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The BCMEA said the ratification would provide “certainty and stability for the future of Canada’s West Coast ports.”

“The BCMEA recognizes and regrets the profound repercussions this labor disruption has had on the national economy, workers, businesses and ultimately, all Canadians that depend on an efficient and reliable supply chain. All supply chain stakeholders must collaborate now to ensure we do not see disruptions like this ever again.”

But, after a week of traveling and meeting shipping clients, Paul Brashier, vice president of drayage at ITS Logistics, told CNBC the reliability and reputation of the Canadian ports have created lasting damage.

“We are happy that the ILWU has finally come to terms and agreed to a new contract,” said Brashier. “Unfortunately, this lack of government intervention and direction has forced cargo owners and shippers in our network to make the decision and permanently move their imports back to the U.S. port of entry on the West Coast.”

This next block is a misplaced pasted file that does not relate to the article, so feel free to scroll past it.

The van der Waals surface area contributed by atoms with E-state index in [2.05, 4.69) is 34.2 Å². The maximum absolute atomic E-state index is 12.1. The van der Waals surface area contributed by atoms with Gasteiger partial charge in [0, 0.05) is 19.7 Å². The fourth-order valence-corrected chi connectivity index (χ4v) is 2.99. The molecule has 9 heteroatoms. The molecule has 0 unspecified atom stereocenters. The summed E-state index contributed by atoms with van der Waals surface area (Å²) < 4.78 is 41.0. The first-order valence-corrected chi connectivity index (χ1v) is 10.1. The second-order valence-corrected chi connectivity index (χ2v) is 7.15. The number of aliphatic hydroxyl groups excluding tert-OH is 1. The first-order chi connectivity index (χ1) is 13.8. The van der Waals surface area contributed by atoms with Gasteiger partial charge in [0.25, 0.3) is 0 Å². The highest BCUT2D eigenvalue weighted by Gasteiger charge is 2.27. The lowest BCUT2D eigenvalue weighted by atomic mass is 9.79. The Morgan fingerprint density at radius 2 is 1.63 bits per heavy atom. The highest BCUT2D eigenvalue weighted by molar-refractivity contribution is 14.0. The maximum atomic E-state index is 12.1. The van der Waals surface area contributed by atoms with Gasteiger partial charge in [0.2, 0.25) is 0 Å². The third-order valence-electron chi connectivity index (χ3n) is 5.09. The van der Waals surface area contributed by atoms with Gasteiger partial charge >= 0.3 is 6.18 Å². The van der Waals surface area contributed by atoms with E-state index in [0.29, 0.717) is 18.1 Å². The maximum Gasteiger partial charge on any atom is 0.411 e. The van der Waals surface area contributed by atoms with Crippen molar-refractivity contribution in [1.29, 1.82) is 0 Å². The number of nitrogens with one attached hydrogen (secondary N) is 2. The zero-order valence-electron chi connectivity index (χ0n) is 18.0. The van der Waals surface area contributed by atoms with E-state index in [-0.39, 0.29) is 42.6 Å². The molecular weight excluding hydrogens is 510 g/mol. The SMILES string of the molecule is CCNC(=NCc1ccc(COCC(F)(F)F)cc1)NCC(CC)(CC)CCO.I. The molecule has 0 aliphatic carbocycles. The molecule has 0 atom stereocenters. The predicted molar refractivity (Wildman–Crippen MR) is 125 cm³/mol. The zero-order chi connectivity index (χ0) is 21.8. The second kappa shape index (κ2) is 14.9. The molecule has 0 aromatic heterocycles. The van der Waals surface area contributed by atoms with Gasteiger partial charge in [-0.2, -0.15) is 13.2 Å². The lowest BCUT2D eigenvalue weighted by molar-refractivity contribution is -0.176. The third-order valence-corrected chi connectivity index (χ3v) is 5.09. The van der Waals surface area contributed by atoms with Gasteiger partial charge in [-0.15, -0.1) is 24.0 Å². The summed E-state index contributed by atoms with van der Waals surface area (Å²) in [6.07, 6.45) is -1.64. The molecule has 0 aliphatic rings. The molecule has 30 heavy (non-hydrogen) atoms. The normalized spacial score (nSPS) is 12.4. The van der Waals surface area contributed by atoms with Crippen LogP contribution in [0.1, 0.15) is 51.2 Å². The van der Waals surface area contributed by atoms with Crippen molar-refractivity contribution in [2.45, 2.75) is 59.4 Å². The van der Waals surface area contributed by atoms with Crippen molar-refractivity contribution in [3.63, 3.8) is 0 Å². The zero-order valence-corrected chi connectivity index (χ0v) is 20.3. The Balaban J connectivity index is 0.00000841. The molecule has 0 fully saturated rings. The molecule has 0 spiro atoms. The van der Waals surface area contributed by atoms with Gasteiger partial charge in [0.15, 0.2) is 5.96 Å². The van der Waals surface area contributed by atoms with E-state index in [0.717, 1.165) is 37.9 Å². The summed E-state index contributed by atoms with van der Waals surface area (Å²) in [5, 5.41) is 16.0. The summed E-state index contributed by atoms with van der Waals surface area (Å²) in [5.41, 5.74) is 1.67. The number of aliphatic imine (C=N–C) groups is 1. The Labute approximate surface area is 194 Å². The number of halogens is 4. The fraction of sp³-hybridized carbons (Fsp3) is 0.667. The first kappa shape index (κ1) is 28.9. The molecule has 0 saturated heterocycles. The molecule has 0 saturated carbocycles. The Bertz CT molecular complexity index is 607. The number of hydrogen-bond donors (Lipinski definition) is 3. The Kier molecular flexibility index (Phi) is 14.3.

Over the course of the 14-day strike, ocean carriers either pulled up anchor to divert the Canadian ports to stay on schedule and unload at U.S. ports. Some U.S. shippers reconsigned the destination of their containers to the U.S during that time. Other ocean carriers eventually went back to the Canadian ports and waited to unload both Canadian and U.S. freight.

Canadian Labor Minister Seamus O’Regan tweeted acknowledgment of the supply chain damage the strikes caused and is now calling on federal officials to review how the disruption of this magnitude unfolded so it can be avoided in the future.

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Supply chain delays will last months

It will take at least two months for the railroads to clear out the pileup of containers as a result of the 14 days of striking by dock workers. At the height of the strike, $12 billion in freight was stranded on the water. Some of that trade was diverted on vessels that called on ports on the U.S. West Coast.